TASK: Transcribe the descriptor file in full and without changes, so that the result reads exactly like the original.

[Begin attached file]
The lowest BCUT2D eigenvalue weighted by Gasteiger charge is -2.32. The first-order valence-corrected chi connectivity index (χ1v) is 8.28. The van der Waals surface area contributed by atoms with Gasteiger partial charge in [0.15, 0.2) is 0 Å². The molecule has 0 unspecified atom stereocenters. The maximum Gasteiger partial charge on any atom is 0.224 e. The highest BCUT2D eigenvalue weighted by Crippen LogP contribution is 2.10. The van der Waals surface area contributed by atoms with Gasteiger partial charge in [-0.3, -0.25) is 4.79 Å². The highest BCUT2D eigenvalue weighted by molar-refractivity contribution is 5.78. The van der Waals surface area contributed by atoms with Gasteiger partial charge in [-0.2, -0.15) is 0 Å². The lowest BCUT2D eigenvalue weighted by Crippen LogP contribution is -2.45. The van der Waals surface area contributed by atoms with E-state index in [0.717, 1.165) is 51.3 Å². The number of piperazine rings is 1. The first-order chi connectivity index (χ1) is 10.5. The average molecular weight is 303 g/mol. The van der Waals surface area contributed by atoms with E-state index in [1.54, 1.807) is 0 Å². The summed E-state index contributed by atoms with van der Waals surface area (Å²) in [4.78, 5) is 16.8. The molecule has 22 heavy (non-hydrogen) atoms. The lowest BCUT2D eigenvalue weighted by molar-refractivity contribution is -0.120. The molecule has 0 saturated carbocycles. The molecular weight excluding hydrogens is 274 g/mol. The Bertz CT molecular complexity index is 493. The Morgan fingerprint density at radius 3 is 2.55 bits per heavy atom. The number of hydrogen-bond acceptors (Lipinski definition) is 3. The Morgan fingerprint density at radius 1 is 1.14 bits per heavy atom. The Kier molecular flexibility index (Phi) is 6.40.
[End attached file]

The lowest BCUT2D eigenvalue weighted by Gasteiger charge is -2.32. The first-order valence-corrected chi connectivity index (χ1v) is 8.28. The van der Waals surface area contributed by atoms with Gasteiger partial charge in [0.15, 0.2) is 0 Å². The molecule has 0 unspecified atom stereocenters. The maximum Gasteiger partial charge on any atom is 0.224 e. The highest BCUT2D eigenvalue weighted by Crippen LogP contribution is 2.10. The van der Waals surface area contributed by atoms with Gasteiger partial charge in [-0.3, -0.25) is 4.79 Å². The highest BCUT2D eigenvalue weighted by molar-refractivity contribution is 5.78. The van der Waals surface area contributed by atoms with Gasteiger partial charge in [-0.2, -0.15) is 0 Å². The lowest BCUT2D eigenvalue weighted by Crippen LogP contribution is -2.45. The van der Waals surface area contributed by atoms with E-state index in [0.717, 1.165) is 51.3 Å². The number of piperazine rings is 1. The first-order chi connectivity index (χ1) is 10.5. The average molecular weight is 303 g/mol. The van der Waals surface area contributed by atoms with E-state index in [1.54, 1.807) is 0 Å². The summed E-state index contributed by atoms with van der Waals surface area (Å²) in [4.78, 5) is 16.8. The molecule has 22 heavy (non-hydrogen) atoms. The lowest BCUT2D eigenvalue weighted by molar-refractivity contribution is -0.120. The molecule has 0 saturated carbocycles. The molecular weight excluding hydrogens is 274 g/mol. The Bertz CT molecular complexity index is 493. The Morgan fingerprint density at radius 3 is 2.55 bits per heavy atom. The number of hydrogen-bond acceptors (Lipinski definition) is 3. The Morgan fingerprint density at radius 1 is 1.14 bits per heavy atom. The Kier molecular flexibility index (Phi) is 6.40.